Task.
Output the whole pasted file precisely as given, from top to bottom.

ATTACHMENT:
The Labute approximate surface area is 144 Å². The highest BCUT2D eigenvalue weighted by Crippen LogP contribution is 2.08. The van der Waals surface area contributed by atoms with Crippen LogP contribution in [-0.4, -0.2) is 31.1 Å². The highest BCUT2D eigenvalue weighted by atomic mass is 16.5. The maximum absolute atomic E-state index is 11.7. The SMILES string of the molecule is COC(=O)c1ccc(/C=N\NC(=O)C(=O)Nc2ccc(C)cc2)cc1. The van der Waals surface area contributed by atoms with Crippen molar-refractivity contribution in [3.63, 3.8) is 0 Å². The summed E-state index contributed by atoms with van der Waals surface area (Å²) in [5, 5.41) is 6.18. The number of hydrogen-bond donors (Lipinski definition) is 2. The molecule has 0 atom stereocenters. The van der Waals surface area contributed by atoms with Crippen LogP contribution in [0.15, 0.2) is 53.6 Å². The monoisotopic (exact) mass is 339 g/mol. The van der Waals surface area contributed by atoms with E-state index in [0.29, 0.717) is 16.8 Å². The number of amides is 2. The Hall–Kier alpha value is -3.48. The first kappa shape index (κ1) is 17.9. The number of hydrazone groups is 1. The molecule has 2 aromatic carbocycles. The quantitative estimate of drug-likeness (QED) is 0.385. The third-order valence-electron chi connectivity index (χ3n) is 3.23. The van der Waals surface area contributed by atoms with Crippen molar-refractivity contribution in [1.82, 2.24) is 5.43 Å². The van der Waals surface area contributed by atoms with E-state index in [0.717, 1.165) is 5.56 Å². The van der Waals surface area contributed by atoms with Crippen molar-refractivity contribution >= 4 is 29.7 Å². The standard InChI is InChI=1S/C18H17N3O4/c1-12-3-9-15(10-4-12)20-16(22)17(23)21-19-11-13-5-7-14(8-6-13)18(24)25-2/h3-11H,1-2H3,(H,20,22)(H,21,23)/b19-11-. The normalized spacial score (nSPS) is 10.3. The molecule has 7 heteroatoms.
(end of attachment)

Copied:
The Labute approximate surface area is 144 Å². The highest BCUT2D eigenvalue weighted by Crippen LogP contribution is 2.08. The van der Waals surface area contributed by atoms with Crippen LogP contribution in [-0.4, -0.2) is 31.1 Å². The highest BCUT2D eigenvalue weighted by atomic mass is 16.5. The maximum absolute atomic E-state index is 11.7. The SMILES string of the molecule is COC(=O)c1ccc(/C=N\NC(=O)C(=O)Nc2ccc(C)cc2)cc1. The van der Waals surface area contributed by atoms with Crippen molar-refractivity contribution in [3.63, 3.8) is 0 Å². The summed E-state index contributed by atoms with van der Waals surface area (Å²) in [5, 5.41) is 6.18. The number of hydrogen-bond donors (Lipinski definition) is 2. The molecule has 0 atom stereocenters. The van der Waals surface area contributed by atoms with Crippen LogP contribution in [0.15, 0.2) is 53.6 Å². The monoisotopic (exact) mass is 339 g/mol. The van der Waals surface area contributed by atoms with E-state index in [0.29, 0.717) is 16.8 Å². The number of amides is 2. The Hall–Kier alpha value is -3.48. The first kappa shape index (κ1) is 17.9. The number of hydrazone groups is 1. The molecule has 2 aromatic carbocycles. The quantitative estimate of drug-likeness (QED) is 0.385. The third-order valence-electron chi connectivity index (χ3n) is 3.23. The van der Waals surface area contributed by atoms with Crippen molar-refractivity contribution in [1.82, 2.24) is 5.43 Å². The van der Waals surface area contributed by atoms with E-state index in [0.717, 1.165) is 5.56 Å². The van der Waals surface area contributed by atoms with Crippen molar-refractivity contribution >= 4 is 29.7 Å². The standard InChI is InChI=1S/C18H17N3O4/c1-12-3-9-15(10-4-12)20-16(22)17(23)21-19-11-13-5-7-14(8-6-13)18(24)25-2/h3-11H,1-2H3,(H,20,22)(H,21,23)/b19-11-. The normalized spacial score (nSPS) is 10.3. The molecule has 7 heteroatoms.